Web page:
Gobsmacking Defeat 28

The media don’t quite seem to be picking up the absolutely incredible scale of the collapse in Labour’s vote. Staffordshire County Council is quite simply incredible. Previously a Labour Council, including Stoke and other big industrial areas.

New Labour have lost 30 of their 32 seats on the Council!!!!!!


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28 thoughts on “Gobsmacking Defeat

  • Craig


    Goodness knows. Lack of imagination? But I gather that overall, the swing from Labour is much bigger than the swing to the Tories, which means a big increase in votes elsewhere.

  • Rick Hodge

    Staffs isn’t going Tory – look at the turnout. Around 40% of the labour supporters have simply stayed at home. They can’t bring themselves to vote for anyone else, but they are ashamed to vote for this lot!

    The actual numbers for the other parties haven’t changed much.

  • Johan van Rooyen

    Today we learn that it is likely going be impossible to prosecute any MP for claiming money from the voting public to pay for non-existent mortgages and other frauds.

    Had the news come out yesterday, or the day before, I can imagine the damage to the establishment parties could have been even greater.

    Still, today is a great day for burying…

  • anticant

    Hoon gone now! It’s getting like ‘Ten Green Bottles’. Soon there’ll only be Brown’s musty smell hanging around Downing Street.

  • George Laird

    Dear All

    This is like watching the German Army in retreat from Mother Russia.

    Gordon Brown needs to get out of the bunker and call a General Election.

    As we say in Glasgow Mein Gott!

    Yours sincerely

    George Laird

    The Campaign for Human Rights at Glasgow University

  • Tom Kennedy

    The depressing thing about today’s election results is that voters are merely switching from Labour to the Tories. Has no-one learned anything from the last 20 years of UK politics? The Tories, once elected, will not repeal the anti-freedom legislation enacted by Labour. If anything they will add to it.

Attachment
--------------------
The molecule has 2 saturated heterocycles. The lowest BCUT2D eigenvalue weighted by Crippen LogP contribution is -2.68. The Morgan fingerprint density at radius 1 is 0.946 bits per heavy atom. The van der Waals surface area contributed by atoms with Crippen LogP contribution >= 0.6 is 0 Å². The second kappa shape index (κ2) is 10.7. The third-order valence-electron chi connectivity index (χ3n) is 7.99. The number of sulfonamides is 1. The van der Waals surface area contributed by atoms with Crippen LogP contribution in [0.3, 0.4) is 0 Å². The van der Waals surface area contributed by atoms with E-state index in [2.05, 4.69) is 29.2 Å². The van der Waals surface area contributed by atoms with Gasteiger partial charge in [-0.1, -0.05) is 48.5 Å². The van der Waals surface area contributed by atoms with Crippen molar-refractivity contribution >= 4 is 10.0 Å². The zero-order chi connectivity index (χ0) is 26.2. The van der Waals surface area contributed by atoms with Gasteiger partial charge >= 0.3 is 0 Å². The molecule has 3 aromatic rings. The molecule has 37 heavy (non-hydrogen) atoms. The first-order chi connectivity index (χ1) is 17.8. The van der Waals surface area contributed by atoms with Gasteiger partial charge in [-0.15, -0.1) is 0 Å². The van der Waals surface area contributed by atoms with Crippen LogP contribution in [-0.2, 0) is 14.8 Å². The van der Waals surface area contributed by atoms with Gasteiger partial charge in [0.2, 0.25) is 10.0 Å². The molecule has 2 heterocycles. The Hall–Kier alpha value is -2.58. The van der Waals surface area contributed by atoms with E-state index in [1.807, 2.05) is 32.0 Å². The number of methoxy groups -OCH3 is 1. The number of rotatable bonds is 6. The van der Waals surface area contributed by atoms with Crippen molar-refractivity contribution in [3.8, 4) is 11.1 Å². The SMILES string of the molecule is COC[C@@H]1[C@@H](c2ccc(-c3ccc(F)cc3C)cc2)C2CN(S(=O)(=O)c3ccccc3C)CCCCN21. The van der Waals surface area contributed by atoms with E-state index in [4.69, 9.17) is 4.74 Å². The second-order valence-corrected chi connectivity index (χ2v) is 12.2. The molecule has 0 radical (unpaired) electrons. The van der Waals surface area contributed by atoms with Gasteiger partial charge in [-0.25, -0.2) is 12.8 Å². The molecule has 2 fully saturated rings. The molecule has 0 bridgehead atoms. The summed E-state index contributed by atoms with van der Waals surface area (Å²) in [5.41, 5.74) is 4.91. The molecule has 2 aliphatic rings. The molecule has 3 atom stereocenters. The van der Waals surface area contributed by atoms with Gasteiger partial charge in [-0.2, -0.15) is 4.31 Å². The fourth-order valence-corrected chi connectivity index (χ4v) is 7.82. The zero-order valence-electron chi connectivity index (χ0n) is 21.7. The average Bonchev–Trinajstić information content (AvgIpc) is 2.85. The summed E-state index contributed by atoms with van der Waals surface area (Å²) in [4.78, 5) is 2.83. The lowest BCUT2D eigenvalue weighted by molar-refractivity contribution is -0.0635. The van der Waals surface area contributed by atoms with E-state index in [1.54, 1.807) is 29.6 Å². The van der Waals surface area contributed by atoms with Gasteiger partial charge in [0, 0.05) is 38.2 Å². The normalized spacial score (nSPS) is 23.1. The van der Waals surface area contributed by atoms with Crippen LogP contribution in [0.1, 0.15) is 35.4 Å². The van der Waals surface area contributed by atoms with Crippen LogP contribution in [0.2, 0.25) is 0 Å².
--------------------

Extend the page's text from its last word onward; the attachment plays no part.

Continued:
• Jives

    Hoon is a hoon.

    Get lost Hoon,you hoon.

    This gets better by the minute.

    Tee hee!

  • Tim Hiscock

    You’re not quite right about Staffordshire. It doesn’t include Stoke, as the city is a unitary authority. Still a desperately awful result for Labour, though.

  • Andy

    Tim H beat me to it re Stoke.

    I suppose some encouragement can be taken from the fact that the BNP didn’t win any seats. With Stoke being a bit of a BNP hotspot at least their influence isn’t spreading out to the County.

    Derbyshire has also gone Tory.

    BBC are saying Notts has gone to NOC but not quite sure how they work that out as there’s still about 20 odd seats to declare.

    Leicestershire has stayed Tory, no surprise, bad news is the BNP have got Coalville.

    Seems to be a poor showing for the Greens, shame.

  • Tim Hiscock

    Hi Andy

    I think you might be premature about the Greens. They’ve gained 4 new seats I think, and held on to 2 others (lost one as well) but their vote is quite impressive. Contested every seat in Bristol, and were unlucky not to win, but with vote share between 6 and 30%, I think they might well get a MEP in the SW.